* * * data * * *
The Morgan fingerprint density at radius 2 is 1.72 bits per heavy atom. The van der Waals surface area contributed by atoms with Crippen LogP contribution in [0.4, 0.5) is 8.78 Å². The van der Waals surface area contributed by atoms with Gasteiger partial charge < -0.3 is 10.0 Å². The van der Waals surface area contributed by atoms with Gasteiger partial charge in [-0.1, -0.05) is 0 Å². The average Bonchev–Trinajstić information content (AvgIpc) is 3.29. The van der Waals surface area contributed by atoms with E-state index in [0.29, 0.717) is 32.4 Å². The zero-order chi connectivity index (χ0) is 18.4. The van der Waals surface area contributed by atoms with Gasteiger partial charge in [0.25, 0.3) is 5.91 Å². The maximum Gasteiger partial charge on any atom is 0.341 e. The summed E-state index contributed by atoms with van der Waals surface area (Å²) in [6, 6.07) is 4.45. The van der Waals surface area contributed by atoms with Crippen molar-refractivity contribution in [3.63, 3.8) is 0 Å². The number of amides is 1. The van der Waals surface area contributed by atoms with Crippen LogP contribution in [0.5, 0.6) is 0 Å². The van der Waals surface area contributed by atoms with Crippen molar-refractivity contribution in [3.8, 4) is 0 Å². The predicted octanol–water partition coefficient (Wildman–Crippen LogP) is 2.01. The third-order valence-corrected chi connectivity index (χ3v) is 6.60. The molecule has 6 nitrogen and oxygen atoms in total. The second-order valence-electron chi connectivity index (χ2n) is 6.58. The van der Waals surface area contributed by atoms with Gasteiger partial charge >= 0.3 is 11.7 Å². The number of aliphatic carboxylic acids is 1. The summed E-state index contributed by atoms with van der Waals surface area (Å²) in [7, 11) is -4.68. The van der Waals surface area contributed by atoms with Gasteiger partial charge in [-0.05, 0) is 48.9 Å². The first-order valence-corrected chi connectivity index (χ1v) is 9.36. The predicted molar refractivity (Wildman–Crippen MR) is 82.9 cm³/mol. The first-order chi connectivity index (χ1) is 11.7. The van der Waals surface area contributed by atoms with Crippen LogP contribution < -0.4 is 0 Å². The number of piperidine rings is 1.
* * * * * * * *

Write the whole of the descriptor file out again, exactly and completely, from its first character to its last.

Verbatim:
The Morgan fingerprint density at radius 2 is 1.72 bits per heavy atom. The van der Waals surface area contributed by atoms with Crippen LogP contribution in [0.4, 0.5) is 8.78 Å². The van der Waals surface area contributed by atoms with Gasteiger partial charge < -0.3 is 10.0 Å². The van der Waals surface area contributed by atoms with Gasteiger partial charge in [-0.1, -0.05) is 0 Å². The average Bonchev–Trinajstić information content (AvgIpc) is 3.29. The van der Waals surface area contributed by atoms with E-state index in [0.29, 0.717) is 32.4 Å². The zero-order chi connectivity index (χ0) is 18.4. The van der Waals surface area contributed by atoms with Gasteiger partial charge in [0.25, 0.3) is 5.91 Å². The maximum Gasteiger partial charge on any atom is 0.341 e. The summed E-state index contributed by atoms with van der Waals surface area (Å²) in [6, 6.07) is 4.45. The van der Waals surface area contributed by atoms with Crippen molar-refractivity contribution in [3.63, 3.8) is 0 Å². The number of amides is 1. The van der Waals surface area contributed by atoms with Crippen LogP contribution in [0.5, 0.6) is 0 Å². The van der Waals surface area contributed by atoms with Crippen molar-refractivity contribution in [3.8, 4) is 0 Å². The predicted octanol–water partition coefficient (Wildman–Crippen LogP) is 2.01. The third-order valence-corrected chi connectivity index (χ3v) is 6.60. The molecule has 6 nitrogen and oxygen atoms in total. The second-order valence-electron chi connectivity index (χ2n) is 6.58. The van der Waals surface area contributed by atoms with Gasteiger partial charge >= 0.3 is 11.7 Å². The number of aliphatic carboxylic acids is 1. The summed E-state index contributed by atoms with van der Waals surface area (Å²) in [7, 11) is -4.68. The van der Waals surface area contributed by atoms with Gasteiger partial charge in [-0.05, 0) is 48.9 Å². The first-order valence-corrected chi connectivity index (χ1v) is 9.36. The predicted molar refractivity (Wildman–Crippen MR) is 82.9 cm³/mol. The first-order chi connectivity index (χ1) is 11.7. The van der Waals surface area contributed by atoms with Crippen LogP contribution < -0.4 is 0 Å². The number of piperidine rings is 1.